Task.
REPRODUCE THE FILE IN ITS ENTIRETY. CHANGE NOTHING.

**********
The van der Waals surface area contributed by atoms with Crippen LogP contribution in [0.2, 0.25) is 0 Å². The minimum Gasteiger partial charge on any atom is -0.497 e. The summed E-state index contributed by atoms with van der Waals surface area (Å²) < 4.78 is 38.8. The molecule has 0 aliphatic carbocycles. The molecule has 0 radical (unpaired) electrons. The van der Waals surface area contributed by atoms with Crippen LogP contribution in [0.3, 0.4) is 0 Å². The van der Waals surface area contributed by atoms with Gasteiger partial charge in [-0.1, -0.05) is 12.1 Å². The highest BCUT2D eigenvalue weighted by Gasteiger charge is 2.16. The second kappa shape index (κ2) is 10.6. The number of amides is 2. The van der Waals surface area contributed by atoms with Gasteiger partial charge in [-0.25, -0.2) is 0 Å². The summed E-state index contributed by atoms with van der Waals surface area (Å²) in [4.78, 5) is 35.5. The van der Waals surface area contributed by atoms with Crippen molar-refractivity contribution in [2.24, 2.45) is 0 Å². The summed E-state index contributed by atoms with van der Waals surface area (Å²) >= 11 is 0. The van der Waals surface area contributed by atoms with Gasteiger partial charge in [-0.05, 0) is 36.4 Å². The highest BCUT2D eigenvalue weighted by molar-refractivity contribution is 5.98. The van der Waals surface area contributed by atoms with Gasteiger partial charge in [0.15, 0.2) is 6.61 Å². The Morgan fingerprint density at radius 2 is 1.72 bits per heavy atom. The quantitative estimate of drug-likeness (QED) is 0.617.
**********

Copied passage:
The van der Waals surface area contributed by atoms with Crippen LogP contribution in [0.2, 0.25) is 0 Å². The minimum Gasteiger partial charge on any atom is -0.497 e. The summed E-state index contributed by atoms with van der Waals surface area (Å²) < 4.78 is 38.8. The molecule has 0 aliphatic carbocycles. The molecule has 0 radical (unpaired) electrons. The van der Waals surface area contributed by atoms with Crippen LogP contribution in [0.3, 0.4) is 0 Å². The van der Waals surface area contributed by atoms with Gasteiger partial charge in [-0.1, -0.05) is 12.1 Å². The highest BCUT2D eigenvalue weighted by Gasteiger charge is 2.16. The second kappa shape index (κ2) is 10.6. The number of amides is 2. The van der Waals surface area contributed by atoms with Gasteiger partial charge in [-0.25, -0.2) is 0 Å². The summed E-state index contributed by atoms with van der Waals surface area (Å²) in [4.78, 5) is 35.5. The van der Waals surface area contributed by atoms with Crippen molar-refractivity contribution in [2.24, 2.45) is 0 Å². The summed E-state index contributed by atoms with van der Waals surface area (Å²) >= 11 is 0. The van der Waals surface area contributed by atoms with Gasteiger partial charge in [-0.05, 0) is 36.4 Å². The highest BCUT2D eigenvalue weighted by molar-refractivity contribution is 5.98. The van der Waals surface area contributed by atoms with Gasteiger partial charge in [0.15, 0.2) is 6.61 Å². The Morgan fingerprint density at radius 2 is 1.72 bits per heavy atom. The quantitative estimate of drug-likeness (QED) is 0.617.